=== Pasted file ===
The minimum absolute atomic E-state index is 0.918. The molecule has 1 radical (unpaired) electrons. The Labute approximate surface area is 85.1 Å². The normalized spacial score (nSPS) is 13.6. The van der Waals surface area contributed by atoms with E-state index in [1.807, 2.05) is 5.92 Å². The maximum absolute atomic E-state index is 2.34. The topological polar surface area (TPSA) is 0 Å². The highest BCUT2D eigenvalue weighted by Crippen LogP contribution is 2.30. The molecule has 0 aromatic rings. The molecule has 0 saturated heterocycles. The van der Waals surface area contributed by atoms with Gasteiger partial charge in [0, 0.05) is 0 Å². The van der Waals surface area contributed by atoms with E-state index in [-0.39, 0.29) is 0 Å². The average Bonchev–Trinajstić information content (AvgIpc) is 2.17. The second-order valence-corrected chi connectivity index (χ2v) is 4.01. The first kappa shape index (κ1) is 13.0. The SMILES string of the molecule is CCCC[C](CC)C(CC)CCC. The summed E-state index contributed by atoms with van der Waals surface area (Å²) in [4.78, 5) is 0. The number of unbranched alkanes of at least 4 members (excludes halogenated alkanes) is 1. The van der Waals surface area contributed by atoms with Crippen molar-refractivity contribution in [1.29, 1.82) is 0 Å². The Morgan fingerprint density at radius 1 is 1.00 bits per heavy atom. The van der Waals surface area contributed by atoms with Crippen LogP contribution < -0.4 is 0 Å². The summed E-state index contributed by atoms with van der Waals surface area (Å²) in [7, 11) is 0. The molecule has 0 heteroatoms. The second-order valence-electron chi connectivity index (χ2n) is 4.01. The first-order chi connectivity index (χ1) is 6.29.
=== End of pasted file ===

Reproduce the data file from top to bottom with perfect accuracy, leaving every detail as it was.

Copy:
The minimum absolute atomic E-state index is 0.918. The molecule has 1 radical (unpaired) electrons. The Labute approximate surface area is 85.1 Å². The normalized spacial score (nSPS) is 13.6. The van der Waals surface area contributed by atoms with E-state index in [1.807, 2.05) is 5.92 Å². The maximum absolute atomic E-state index is 2.34. The topological polar surface area (TPSA) is 0 Å². The highest BCUT2D eigenvalue weighted by Crippen LogP contribution is 2.30. The molecule has 0 aromatic rings. The molecule has 0 saturated heterocycles. The van der Waals surface area contributed by atoms with Gasteiger partial charge in [0, 0.05) is 0 Å². The van der Waals surface area contributed by atoms with E-state index in [-0.39, 0.29) is 0 Å². The average Bonchev–Trinajstić information content (AvgIpc) is 2.17. The second-order valence-corrected chi connectivity index (χ2v) is 4.01. The first kappa shape index (κ1) is 13.0. The SMILES string of the molecule is CCCC[C](CC)C(CC)CCC. The summed E-state index contributed by atoms with van der Waals surface area (Å²) in [4.78, 5) is 0. The number of unbranched alkanes of at least 4 members (excludes halogenated alkanes) is 1. The van der Waals surface area contributed by atoms with Crippen molar-refractivity contribution in [1.29, 1.82) is 0 Å². The Morgan fingerprint density at radius 1 is 1.00 bits per heavy atom. The van der Waals surface area contributed by atoms with Crippen LogP contribution < -0.4 is 0 Å². The summed E-state index contributed by atoms with van der Waals surface area (Å²) in [7, 11) is 0. The molecule has 0 heteroatoms. The second-order valence-electron chi connectivity index (χ2n) is 4.01. The first-order chi connectivity index (χ1) is 6.29.